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Point of Contact's one-two punch

Third annual poetry volume, then -- what else? -- labyrinths:

Most people know Colleen Kattau as a musician whose guitar and soaring voice have fuelled many a concert and rally, but she also teaches Spanish at SUNY Cortland. In this capacity as bilingual performer she appeared at Point of Contact Gallery two weeks ago to read the English translations of Ana Mar a Fuster Lav n's poems after the visiting Puerto Rican's renditions in the original Spanish at the launch party for "Corresponding Voices."

"Corresponding Voices" is the gallery's third annual invited collection and brings together Fuster, two Urdu-language poets (the late renowned Faiz Ahmed Faiz and Zeeshan Sahil, both of Pakistan), SU Writing Program director Christopher Kennedy, and Latinamericanist Tonia Le n. The anthology's guiding principle, writes editor Pedro Cuperman, is that the poets' works interact with one another in ever-unfolding dialogue.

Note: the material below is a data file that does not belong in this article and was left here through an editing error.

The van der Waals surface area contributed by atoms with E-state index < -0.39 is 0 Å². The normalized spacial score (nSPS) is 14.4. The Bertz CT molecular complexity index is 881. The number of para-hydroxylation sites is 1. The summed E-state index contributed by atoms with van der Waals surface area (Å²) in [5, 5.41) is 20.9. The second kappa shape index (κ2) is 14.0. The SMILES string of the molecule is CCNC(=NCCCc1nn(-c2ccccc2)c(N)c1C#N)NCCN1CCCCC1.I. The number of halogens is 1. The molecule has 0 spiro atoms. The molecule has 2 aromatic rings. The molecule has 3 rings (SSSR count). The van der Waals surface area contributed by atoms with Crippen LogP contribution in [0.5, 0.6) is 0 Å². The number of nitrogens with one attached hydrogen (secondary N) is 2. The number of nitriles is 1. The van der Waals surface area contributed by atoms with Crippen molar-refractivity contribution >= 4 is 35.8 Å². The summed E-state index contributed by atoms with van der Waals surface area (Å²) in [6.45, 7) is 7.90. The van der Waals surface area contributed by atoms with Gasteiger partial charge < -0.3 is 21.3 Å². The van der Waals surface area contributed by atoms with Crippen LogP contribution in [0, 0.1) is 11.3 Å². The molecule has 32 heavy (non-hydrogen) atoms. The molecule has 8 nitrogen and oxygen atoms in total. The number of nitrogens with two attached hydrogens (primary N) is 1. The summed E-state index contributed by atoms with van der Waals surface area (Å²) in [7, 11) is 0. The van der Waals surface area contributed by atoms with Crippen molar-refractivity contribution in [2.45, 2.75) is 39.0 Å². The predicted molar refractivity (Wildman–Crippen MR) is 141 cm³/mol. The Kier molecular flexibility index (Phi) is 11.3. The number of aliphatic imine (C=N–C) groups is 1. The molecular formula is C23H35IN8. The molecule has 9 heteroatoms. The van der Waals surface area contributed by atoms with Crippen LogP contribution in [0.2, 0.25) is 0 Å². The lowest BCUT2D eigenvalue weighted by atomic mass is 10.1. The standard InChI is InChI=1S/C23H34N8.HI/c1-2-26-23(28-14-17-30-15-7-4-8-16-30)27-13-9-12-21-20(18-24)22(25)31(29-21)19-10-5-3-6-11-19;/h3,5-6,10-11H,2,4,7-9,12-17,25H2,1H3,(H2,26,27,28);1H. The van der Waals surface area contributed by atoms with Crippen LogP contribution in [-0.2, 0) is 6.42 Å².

Point of Contact is the miniscule gallery on East Genesee Street next to Phoebe's with the reliably seam-bursting crowds. Over 400 attended the "Tango" opening there last fall, flowing onto a white-canopied front sidewalk. For Fuster's work, which is both carnally and spiritually steamy, the hundred-plus crowd who jammed Point of Contact -- a few more couldn't get in -- were enthusiastic.

"I got the translations when I got there and only had a chance to scan the first two poems before we started the reading," Kattau recalled, laughing again as she had that night. "It was probably a good thing. People really did understand the poems even if they didn't speak a word of Spanish and she was a hard act to follow."

The Argentine Pedro Cuperman founded Point of Contact as a literary magazine and ever-morphing site of artistic production in 1975 at New York University and brought it with him to Syracuse. He invited Fuster to "Corresponding Voices" after gallery manager/senior editor Tere Paniagua met Fuster on a summer trip home to San Juan, where leading newspaper columnist Ileana Cidoncha has followed Fuster's career and a handful of other young poets for five or six years. The seven poems in "Corresponding Voices" are translated by Libertad Garz n and Cuperman, Fuster's first work appearing in English. Pleased with the work's raucous, buoyant reception -- at Saturday morning coffee with Fuster and Paniagua, Cuperman grinned, "It was like opera!" -- he stressed that Fuster is foremost an accomplished writer.

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